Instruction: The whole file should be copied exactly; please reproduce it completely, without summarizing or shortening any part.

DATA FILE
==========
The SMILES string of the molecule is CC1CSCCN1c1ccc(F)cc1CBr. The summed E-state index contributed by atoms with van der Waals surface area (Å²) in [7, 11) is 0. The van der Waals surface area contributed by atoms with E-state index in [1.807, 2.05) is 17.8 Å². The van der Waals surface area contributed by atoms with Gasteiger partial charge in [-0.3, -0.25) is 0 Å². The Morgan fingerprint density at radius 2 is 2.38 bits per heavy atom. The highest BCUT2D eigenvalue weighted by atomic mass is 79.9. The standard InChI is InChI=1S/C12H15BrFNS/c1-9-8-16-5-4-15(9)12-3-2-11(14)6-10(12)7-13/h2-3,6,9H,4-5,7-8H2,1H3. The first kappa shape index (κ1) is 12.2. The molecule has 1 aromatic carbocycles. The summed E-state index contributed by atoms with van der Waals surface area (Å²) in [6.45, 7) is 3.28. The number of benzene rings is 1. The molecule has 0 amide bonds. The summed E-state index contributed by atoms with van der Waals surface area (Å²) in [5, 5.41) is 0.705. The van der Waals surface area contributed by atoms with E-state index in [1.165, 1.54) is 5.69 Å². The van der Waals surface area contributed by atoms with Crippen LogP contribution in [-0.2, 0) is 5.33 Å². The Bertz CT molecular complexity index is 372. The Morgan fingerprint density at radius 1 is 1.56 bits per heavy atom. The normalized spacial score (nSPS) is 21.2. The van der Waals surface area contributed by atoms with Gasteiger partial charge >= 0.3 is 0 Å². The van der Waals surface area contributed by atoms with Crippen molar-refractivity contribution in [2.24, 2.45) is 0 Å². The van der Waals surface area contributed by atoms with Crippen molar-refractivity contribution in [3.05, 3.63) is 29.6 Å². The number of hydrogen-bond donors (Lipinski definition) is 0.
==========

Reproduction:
The SMILES string of the molecule is CC1CSCCN1c1ccc(F)cc1CBr. The summed E-state index contributed by atoms with van der Waals surface area (Å²) in [7, 11) is 0. The van der Waals surface area contributed by atoms with E-state index in [1.807, 2.05) is 17.8 Å². The van der Waals surface area contributed by atoms with Gasteiger partial charge in [-0.3, -0.25) is 0 Å². The Morgan fingerprint density at radius 2 is 2.38 bits per heavy atom. The highest BCUT2D eigenvalue weighted by atomic mass is 79.9. The standard InChI is InChI=1S/C12H15BrFNS/c1-9-8-16-5-4-15(9)12-3-2-11(14)6-10(12)7-13/h2-3,6,9H,4-5,7-8H2,1H3. The first kappa shape index (κ1) is 12.2. The molecule has 1 aromatic carbocycles. The summed E-state index contributed by atoms with van der Waals surface area (Å²) in [6.45, 7) is 3.28. The number of benzene rings is 1. The molecule has 0 amide bonds. The summed E-state index contributed by atoms with van der Waals surface area (Å²) in [5, 5.41) is 0.705. The van der Waals surface area contributed by atoms with E-state index in [1.165, 1.54) is 5.69 Å². The van der Waals surface area contributed by atoms with Crippen LogP contribution in [-0.2, 0) is 5.33 Å². The Bertz CT molecular complexity index is 372. The Morgan fingerprint density at radius 1 is 1.56 bits per heavy atom. The normalized spacial score (nSPS) is 21.2. The van der Waals surface area contributed by atoms with Gasteiger partial charge >= 0.3 is 0 Å². The van der Waals surface area contributed by atoms with Crippen molar-refractivity contribution in [2.24, 2.45) is 0 Å². The van der Waals surface area contributed by atoms with Crippen molar-refractivity contribution in [3.05, 3.63) is 29.6 Å². The number of hydrogen-bond donors (Lipinski definition) is 0.